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Business leaders discuss successes, challenges of growing the workforce

October 29, 2018
In The News

Groton — As director of workforce development for Electric Boat, Courtney Murphy has seen a 20 percent reduction in departures of first-year employees, just due to the Eastern CT Manufacturing Pipeline.

"When they come into Electric Boat and the first time they're given that job assignment, they have some confidence," she said. "They know how to do it safely."

The pipeline, which the Eastern Connecticut Workforce Investment Board (EWIB) launched in 2016, has placed 1,100 people in jobs since its inception, 82 percent at Electric Boat and the remainder at other area manufacturers.

"Seventy-eight percent of them never had a drop of manufacturing experience before they went into the program, and I think that tells us there's a lot of untapped talent out there," EWIB President John Beauregard said.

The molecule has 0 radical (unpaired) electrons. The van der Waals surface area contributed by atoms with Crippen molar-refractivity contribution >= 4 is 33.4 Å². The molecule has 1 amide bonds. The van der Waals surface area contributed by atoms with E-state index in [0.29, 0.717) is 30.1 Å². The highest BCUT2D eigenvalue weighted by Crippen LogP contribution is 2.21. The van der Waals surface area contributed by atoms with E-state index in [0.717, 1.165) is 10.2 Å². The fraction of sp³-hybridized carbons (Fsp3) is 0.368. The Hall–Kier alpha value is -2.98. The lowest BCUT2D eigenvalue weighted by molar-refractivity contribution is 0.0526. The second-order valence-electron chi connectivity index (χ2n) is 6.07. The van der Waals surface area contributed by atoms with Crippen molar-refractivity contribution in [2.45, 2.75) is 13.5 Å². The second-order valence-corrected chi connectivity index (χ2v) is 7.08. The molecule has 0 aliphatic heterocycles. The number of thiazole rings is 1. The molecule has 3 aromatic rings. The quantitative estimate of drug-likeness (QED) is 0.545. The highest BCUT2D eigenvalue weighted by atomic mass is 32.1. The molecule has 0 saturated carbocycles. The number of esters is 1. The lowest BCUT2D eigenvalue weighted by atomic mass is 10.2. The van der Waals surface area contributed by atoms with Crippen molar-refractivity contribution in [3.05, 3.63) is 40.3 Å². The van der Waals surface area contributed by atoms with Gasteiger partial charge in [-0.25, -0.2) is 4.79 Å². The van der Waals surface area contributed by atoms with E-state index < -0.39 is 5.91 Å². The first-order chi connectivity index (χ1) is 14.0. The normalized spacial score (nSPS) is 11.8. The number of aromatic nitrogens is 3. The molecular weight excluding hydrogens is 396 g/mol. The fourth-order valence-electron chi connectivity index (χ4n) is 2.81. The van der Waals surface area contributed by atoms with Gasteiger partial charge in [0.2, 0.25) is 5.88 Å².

The next steps are working with area high school students, and piloting a model of the pipeline for the health care industry.

The manufacturing pipeline was a much-discussed topic at Groton Inn & Suites on Monday, when Congressman Joe Courtney, D-2nd District, moderated a panel on "Eastern CT's Growing Workforce," featuring Murphy, Beauregard, and Jean Lee, a vice president at Pfizer.

The Chamber of Commerce of Eastern Connecticut hosted the business luncheon.

"The topic today is not just cheerleading; it's a reality that's out there in terms of a growing workforce," Courtney said.